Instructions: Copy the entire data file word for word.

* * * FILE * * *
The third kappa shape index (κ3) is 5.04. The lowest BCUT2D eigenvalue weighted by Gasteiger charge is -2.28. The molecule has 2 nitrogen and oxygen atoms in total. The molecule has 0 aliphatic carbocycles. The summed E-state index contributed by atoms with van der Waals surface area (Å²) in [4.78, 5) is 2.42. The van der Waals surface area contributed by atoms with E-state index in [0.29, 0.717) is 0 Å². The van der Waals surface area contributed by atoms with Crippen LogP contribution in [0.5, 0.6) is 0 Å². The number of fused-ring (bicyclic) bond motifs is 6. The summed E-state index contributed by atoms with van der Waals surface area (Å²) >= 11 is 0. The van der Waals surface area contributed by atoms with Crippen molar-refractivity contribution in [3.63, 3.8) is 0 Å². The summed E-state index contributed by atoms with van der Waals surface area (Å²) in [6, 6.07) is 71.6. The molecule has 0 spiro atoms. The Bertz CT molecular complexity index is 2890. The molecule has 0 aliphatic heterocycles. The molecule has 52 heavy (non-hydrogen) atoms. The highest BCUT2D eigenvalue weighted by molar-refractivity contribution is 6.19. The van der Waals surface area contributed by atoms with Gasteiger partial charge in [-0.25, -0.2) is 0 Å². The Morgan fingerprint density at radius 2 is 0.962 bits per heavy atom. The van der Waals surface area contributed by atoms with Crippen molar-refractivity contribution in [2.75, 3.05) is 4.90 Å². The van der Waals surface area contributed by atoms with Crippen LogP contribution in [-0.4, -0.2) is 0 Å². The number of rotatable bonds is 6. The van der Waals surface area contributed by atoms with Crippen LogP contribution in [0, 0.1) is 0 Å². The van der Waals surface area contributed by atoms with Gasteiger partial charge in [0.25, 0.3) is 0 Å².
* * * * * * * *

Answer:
The third kappa shape index (κ3) is 5.04. The lowest BCUT2D eigenvalue weighted by Gasteiger charge is -2.28. The molecule has 2 nitrogen and oxygen atoms in total. The molecule has 0 aliphatic carbocycles. The summed E-state index contributed by atoms with van der Waals surface area (Å²) in [4.78, 5) is 2.42. The van der Waals surface area contributed by atoms with E-state index in [0.29, 0.717) is 0 Å². The van der Waals surface area contributed by atoms with Crippen LogP contribution in [0.5, 0.6) is 0 Å². The number of fused-ring (bicyclic) bond motifs is 6. The summed E-state index contributed by atoms with van der Waals surface area (Å²) >= 11 is 0. The van der Waals surface area contributed by atoms with Crippen molar-refractivity contribution in [3.63, 3.8) is 0 Å². The summed E-state index contributed by atoms with van der Waals surface area (Å²) in [6, 6.07) is 71.6. The molecule has 0 spiro atoms. The Bertz CT molecular complexity index is 2890. The molecule has 0 aliphatic heterocycles. The molecule has 52 heavy (non-hydrogen) atoms. The highest BCUT2D eigenvalue weighted by molar-refractivity contribution is 6.19. The van der Waals surface area contributed by atoms with Gasteiger partial charge in [-0.25, -0.2) is 0 Å². The Morgan fingerprint density at radius 2 is 0.962 bits per heavy atom. The van der Waals surface area contributed by atoms with Crippen molar-refractivity contribution in [2.75, 3.05) is 4.90 Å². The van der Waals surface area contributed by atoms with Crippen LogP contribution in [-0.4, -0.2) is 0 Å². The number of rotatable bonds is 6. The van der Waals surface area contributed by atoms with Crippen LogP contribution in [0, 0.1) is 0 Å². The van der Waals surface area contributed by atoms with Gasteiger partial charge in [0.25, 0.3) is 0 Å².